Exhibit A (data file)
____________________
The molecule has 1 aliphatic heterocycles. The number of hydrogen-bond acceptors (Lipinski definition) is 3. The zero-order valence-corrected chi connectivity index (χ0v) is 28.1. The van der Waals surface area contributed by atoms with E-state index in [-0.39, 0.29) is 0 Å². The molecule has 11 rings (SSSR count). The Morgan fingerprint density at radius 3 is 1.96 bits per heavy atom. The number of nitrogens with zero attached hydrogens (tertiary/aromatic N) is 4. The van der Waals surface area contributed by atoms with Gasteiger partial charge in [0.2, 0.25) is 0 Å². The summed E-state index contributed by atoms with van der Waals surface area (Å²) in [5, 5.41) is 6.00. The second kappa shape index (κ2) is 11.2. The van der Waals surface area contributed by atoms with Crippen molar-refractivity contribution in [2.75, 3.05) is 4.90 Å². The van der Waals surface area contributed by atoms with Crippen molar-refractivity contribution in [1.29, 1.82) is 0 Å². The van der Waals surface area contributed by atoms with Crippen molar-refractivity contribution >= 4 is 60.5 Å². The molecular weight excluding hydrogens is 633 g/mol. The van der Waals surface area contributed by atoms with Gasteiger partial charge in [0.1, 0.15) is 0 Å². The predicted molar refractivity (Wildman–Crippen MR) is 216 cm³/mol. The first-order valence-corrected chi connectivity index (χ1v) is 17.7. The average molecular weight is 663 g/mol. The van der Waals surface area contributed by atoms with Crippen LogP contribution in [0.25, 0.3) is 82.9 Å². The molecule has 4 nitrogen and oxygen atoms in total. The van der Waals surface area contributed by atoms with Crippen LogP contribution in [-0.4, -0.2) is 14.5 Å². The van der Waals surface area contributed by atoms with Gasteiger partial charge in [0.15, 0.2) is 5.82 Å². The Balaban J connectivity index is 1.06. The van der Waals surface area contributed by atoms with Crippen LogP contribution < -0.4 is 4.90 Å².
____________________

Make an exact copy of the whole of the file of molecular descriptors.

The molecule has 1 aliphatic heterocycles. The number of hydrogen-bond acceptors (Lipinski definition) is 3. The zero-order valence-corrected chi connectivity index (χ0v) is 28.1. The van der Waals surface area contributed by atoms with E-state index in [-0.39, 0.29) is 0 Å². The molecule has 11 rings (SSSR count). The Morgan fingerprint density at radius 3 is 1.96 bits per heavy atom. The number of nitrogens with zero attached hydrogens (tertiary/aromatic N) is 4. The van der Waals surface area contributed by atoms with Gasteiger partial charge in [0.2, 0.25) is 0 Å². The summed E-state index contributed by atoms with van der Waals surface area (Å²) in [5, 5.41) is 6.00. The second kappa shape index (κ2) is 11.2. The van der Waals surface area contributed by atoms with Crippen molar-refractivity contribution in [2.75, 3.05) is 4.90 Å². The van der Waals surface area contributed by atoms with Crippen molar-refractivity contribution in [1.29, 1.82) is 0 Å². The van der Waals surface area contributed by atoms with Crippen molar-refractivity contribution >= 4 is 60.5 Å². The molecular weight excluding hydrogens is 633 g/mol. The van der Waals surface area contributed by atoms with Gasteiger partial charge in [0.1, 0.15) is 0 Å². The predicted molar refractivity (Wildman–Crippen MR) is 216 cm³/mol. The first-order valence-corrected chi connectivity index (χ1v) is 17.7. The average molecular weight is 663 g/mol. The van der Waals surface area contributed by atoms with Crippen LogP contribution in [0.25, 0.3) is 82.9 Å². The molecule has 4 nitrogen and oxygen atoms in total. The van der Waals surface area contributed by atoms with Crippen LogP contribution in [-0.4, -0.2) is 14.5 Å². The van der Waals surface area contributed by atoms with Gasteiger partial charge in [0.15, 0.2) is 5.82 Å². The Balaban J connectivity index is 1.06. The van der Waals surface area contributed by atoms with Crippen LogP contribution < -0.4 is 4.90 Å².